From the wild to the data center

Sometimes the edge is beyond reach

Photo: Swapan Sarker. Sundarbans East Wildlife Sanctuary, Bangladesh.

When you’re hundreds of miles away from the nearest city, and you need to move two terabytes of data from point A to point B, there’s only one way to do it.
“We do sneaker net,” Pijanowski says. “We don’t have the technology to grab the data online. So we have to go and get the data, bring it back to the lab and begin to process it.”
But once the data is in the lab, it’s a different story. “We’re using very sophisticated AI tools to probe the data,” Pijanowski explains. “We sit down with an audio file and as we listen, we’ll score the database—labelling what we’re hearing—to try to teach the deep learning algorithm what is in the file.”
The amount of information in these files is enormous, and it’s not just biological. “We have information not just from the ecological environment, but also the geophysical environment. We can listen to thunder, which is really cool—I’ve listened to thunder all over the world and I can tell you stories about the differences of thunder.”
But the amount of data is massive, and it’s growing all the time. “The data pipeline is becoming extremely difficult to manage,” Pijanowski says. “We’ve got about a petabyte of data right now—four million files from more than 600 locations around the world.”
It was time to bring in enterprise level technology to achieve Pijanowski’s goal of preserving and understanding what the world sounds like.



From ingestion to visualization

Data libraries that give the user a window in time

To solve its data pipeline problems, Soundscapes began a conversation with HPE. “We have these massive data sets, and we’re examining different ways to support different phases of analysis. HPE has the hardware, software, and peopleware to help us do something new with it,” Pijanowski explains.
The team needed a place to consolidate all its field data to perform calculations and analysis. By harnessing the power of HPE Edgeline Converged Systems and HPE ProLiant servers on the front end of the process, Soundscapes and HPE built an environment to usher the data from ingestion to visualization via HPE Apollo Systems.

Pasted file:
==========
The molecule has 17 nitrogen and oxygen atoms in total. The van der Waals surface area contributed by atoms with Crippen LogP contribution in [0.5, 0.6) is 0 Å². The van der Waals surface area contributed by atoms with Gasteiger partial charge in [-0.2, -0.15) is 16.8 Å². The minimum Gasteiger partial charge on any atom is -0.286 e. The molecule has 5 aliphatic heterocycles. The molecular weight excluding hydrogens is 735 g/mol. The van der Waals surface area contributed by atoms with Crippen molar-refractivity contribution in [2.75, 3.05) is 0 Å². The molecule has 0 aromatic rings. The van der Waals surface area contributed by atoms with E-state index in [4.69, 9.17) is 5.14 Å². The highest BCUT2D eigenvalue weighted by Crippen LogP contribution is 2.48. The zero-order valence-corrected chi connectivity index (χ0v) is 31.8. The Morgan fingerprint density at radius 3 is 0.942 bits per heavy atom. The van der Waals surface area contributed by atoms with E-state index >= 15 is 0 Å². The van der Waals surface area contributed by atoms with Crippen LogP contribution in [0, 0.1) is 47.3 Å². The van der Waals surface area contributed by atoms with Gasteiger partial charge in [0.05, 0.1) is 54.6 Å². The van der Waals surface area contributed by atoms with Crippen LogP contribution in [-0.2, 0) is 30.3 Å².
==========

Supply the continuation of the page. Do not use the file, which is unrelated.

The audio files are loaded onto a server, and then distributed for processing using a combination of Apache Hadoop, Spark and Kafka, before landing in a MongoDB distributed database, and finally moving to Tableau for data visualization.
“We’re just beginning to explore how we can use these big data visualization tools—and customize some of our own tools—so we can show how a place changes over the course of a year,” Pijanowski says. “And we’re building it to allow us to look at it and listen to it all in three minute segments.”



Accelerating research, preserving the future

Hidden insights into healthier ecosystems

Now the team at Soundscapes is armed with the computational power to extract multitudes of data points from its growing sound library, and it’s already revealing new truths about ecosystems.
During a study in Arizona for the National Park Service, the team researched the site of a recent wildfire. “They wanted to understand what this fire did when it swept through the park, and how the ecosystem is recovering from it,” Pijanowski explains.
One of the things they learned from studying the sound collected from 50 sensors was that the nocturnal wildlife community had recovered almost immediately, while the diurnal animal population was still struggling. “If we didn’t have sound recorders out there, we would have missed this—we would have missed the potential pathway to a solution,” Pijanowski says.
Having a solid technology environment in the Purdue data center enables the research to happen faster, and more reliably. “Technology is helping us accelerate our research in new ways. It allows us to get good quality data in the field, and it allows us to analyze the data and create these visualizations in a way that can benefit society.”
Pijanowski sees Purdue’s partnership with HPE as a natural collaboration for discovery. “It’s a good fit for us, because HPE understands the social and technical relevance of what we’re trying to do,” he relates. “As an educator, that’s really what I want to do—I want to promote the knowledge and the discovery in a way that can help this marvelous planet. Just open up your ears. You’re going to be amazed by all the different sounds that exist here.”